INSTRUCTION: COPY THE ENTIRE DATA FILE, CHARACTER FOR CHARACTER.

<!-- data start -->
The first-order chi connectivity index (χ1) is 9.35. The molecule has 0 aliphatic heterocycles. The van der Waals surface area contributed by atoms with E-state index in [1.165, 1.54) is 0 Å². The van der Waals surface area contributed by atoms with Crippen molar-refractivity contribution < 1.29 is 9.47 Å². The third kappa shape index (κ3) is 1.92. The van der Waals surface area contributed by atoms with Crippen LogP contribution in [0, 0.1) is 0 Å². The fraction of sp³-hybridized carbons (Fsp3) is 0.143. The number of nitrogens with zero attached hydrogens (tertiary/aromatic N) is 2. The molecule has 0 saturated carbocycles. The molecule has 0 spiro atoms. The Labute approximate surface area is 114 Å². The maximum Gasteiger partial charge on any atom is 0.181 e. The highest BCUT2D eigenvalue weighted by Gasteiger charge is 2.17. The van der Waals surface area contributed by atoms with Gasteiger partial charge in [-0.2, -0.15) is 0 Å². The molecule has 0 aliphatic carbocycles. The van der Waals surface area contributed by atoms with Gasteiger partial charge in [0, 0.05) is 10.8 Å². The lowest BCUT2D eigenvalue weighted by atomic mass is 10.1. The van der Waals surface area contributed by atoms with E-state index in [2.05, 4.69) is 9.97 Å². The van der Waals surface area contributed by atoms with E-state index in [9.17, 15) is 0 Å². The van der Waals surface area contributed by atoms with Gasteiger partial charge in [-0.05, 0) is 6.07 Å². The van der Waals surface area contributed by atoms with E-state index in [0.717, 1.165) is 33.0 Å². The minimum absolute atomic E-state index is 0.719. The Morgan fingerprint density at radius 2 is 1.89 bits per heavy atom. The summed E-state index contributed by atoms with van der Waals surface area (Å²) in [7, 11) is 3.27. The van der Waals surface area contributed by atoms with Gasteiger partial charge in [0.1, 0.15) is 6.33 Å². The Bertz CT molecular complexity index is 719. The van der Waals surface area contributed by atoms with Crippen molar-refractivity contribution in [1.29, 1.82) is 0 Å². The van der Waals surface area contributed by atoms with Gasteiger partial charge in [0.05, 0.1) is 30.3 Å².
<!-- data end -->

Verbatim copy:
The first-order chi connectivity index (χ1) is 9.35. The molecule has 0 aliphatic heterocycles. The van der Waals surface area contributed by atoms with E-state index in [1.165, 1.54) is 0 Å². The van der Waals surface area contributed by atoms with Crippen molar-refractivity contribution < 1.29 is 9.47 Å². The third kappa shape index (κ3) is 1.92. The van der Waals surface area contributed by atoms with Crippen LogP contribution in [0, 0.1) is 0 Å². The fraction of sp³-hybridized carbons (Fsp3) is 0.143. The number of nitrogens with zero attached hydrogens (tertiary/aromatic N) is 2. The molecule has 0 saturated carbocycles. The molecule has 0 spiro atoms. The Labute approximate surface area is 114 Å². The maximum Gasteiger partial charge on any atom is 0.181 e. The highest BCUT2D eigenvalue weighted by Gasteiger charge is 2.17. The van der Waals surface area contributed by atoms with Gasteiger partial charge in [-0.2, -0.15) is 0 Å². The molecule has 0 aliphatic carbocycles. The van der Waals surface area contributed by atoms with Gasteiger partial charge in [0, 0.05) is 10.8 Å². The lowest BCUT2D eigenvalue weighted by atomic mass is 10.1. The van der Waals surface area contributed by atoms with E-state index in [2.05, 4.69) is 9.97 Å². The van der Waals surface area contributed by atoms with E-state index in [9.17, 15) is 0 Å². The van der Waals surface area contributed by atoms with Gasteiger partial charge in [-0.05, 0) is 6.07 Å². The van der Waals surface area contributed by atoms with E-state index in [0.717, 1.165) is 33.0 Å². The minimum absolute atomic E-state index is 0.719. The Morgan fingerprint density at radius 2 is 1.89 bits per heavy atom. The summed E-state index contributed by atoms with van der Waals surface area (Å²) in [7, 11) is 3.27. The van der Waals surface area contributed by atoms with Gasteiger partial charge in [0.1, 0.15) is 6.33 Å². The Bertz CT molecular complexity index is 719. The van der Waals surface area contributed by atoms with Crippen molar-refractivity contribution in [1.29, 1.82) is 0 Å². The van der Waals surface area contributed by atoms with Gasteiger partial charge in [0.05, 0.1) is 30.3 Å².